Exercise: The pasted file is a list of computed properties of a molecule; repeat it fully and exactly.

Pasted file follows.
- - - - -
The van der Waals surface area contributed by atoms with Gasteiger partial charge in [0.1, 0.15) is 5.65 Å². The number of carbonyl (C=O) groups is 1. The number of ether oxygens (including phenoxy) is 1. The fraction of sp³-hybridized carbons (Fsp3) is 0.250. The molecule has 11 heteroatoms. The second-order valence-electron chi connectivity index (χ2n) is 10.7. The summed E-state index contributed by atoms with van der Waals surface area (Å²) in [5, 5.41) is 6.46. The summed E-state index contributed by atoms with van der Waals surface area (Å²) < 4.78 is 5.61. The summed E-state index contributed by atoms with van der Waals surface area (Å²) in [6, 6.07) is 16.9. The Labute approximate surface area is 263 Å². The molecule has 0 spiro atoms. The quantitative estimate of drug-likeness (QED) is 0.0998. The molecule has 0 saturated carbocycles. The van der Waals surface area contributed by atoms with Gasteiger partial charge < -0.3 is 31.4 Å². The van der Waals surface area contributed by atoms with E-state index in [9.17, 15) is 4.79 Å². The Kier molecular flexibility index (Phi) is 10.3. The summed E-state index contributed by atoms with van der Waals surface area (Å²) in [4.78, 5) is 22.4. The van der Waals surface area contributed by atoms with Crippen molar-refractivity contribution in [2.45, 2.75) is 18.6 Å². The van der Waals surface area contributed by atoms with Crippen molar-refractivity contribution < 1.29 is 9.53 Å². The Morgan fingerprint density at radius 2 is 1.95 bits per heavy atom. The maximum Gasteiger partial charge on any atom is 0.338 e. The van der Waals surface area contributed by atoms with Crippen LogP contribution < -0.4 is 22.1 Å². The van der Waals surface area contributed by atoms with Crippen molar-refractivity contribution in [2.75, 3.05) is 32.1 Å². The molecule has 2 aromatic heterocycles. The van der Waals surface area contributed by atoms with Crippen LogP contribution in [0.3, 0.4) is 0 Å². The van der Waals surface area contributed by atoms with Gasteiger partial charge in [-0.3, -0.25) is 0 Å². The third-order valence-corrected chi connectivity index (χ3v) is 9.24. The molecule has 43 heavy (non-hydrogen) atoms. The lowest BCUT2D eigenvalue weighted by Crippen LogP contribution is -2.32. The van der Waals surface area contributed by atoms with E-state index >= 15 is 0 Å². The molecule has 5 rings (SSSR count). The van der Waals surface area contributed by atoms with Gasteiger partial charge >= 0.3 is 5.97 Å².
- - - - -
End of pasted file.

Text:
The van der Waals surface area contributed by atoms with Gasteiger partial charge in [0.1, 0.15) is 5.65 Å². The number of carbonyl (C=O) groups is 1. The number of ether oxygens (including phenoxy) is 1. The fraction of sp³-hybridized carbons (Fsp3) is 0.250. The molecule has 11 heteroatoms. The second-order valence-electron chi connectivity index (χ2n) is 10.7. The summed E-state index contributed by atoms with van der Waals surface area (Å²) in [5, 5.41) is 6.46. The summed E-state index contributed by atoms with van der Waals surface area (Å²) < 4.78 is 5.61. The summed E-state index contributed by atoms with van der Waals surface area (Å²) in [6, 6.07) is 16.9. The Labute approximate surface area is 263 Å². The molecule has 0 spiro atoms. The quantitative estimate of drug-likeness (QED) is 0.0998. The molecule has 0 saturated carbocycles. The van der Waals surface area contributed by atoms with Gasteiger partial charge < -0.3 is 31.4 Å². The van der Waals surface area contributed by atoms with E-state index in [9.17, 15) is 4.79 Å². The Kier molecular flexibility index (Phi) is 10.3. The summed E-state index contributed by atoms with van der Waals surface area (Å²) in [4.78, 5) is 22.4. The van der Waals surface area contributed by atoms with Crippen molar-refractivity contribution in [2.45, 2.75) is 18.6 Å². The van der Waals surface area contributed by atoms with Crippen molar-refractivity contribution < 1.29 is 9.53 Å². The Morgan fingerprint density at radius 2 is 1.95 bits per heavy atom. The maximum Gasteiger partial charge on any atom is 0.338 e. The van der Waals surface area contributed by atoms with Crippen LogP contribution < -0.4 is 22.1 Å². The van der Waals surface area contributed by atoms with Crippen molar-refractivity contribution in [2.75, 3.05) is 32.1 Å². The molecule has 2 aromatic heterocycles. The van der Waals surface area contributed by atoms with Crippen LogP contribution in [0.3, 0.4) is 0 Å². The van der Waals surface area contributed by atoms with Gasteiger partial charge in [-0.3, -0.25) is 0 Å². The third-order valence-corrected chi connectivity index (χ3v) is 9.24. The molecule has 43 heavy (non-hydrogen) atoms. The lowest BCUT2D eigenvalue weighted by Crippen LogP contribution is -2.32. The van der Waals surface area contributed by atoms with E-state index >= 15 is 0 Å². The molecule has 5 rings (SSSR count). The van der Waals surface area contributed by atoms with Gasteiger partial charge >= 0.3 is 5.97 Å².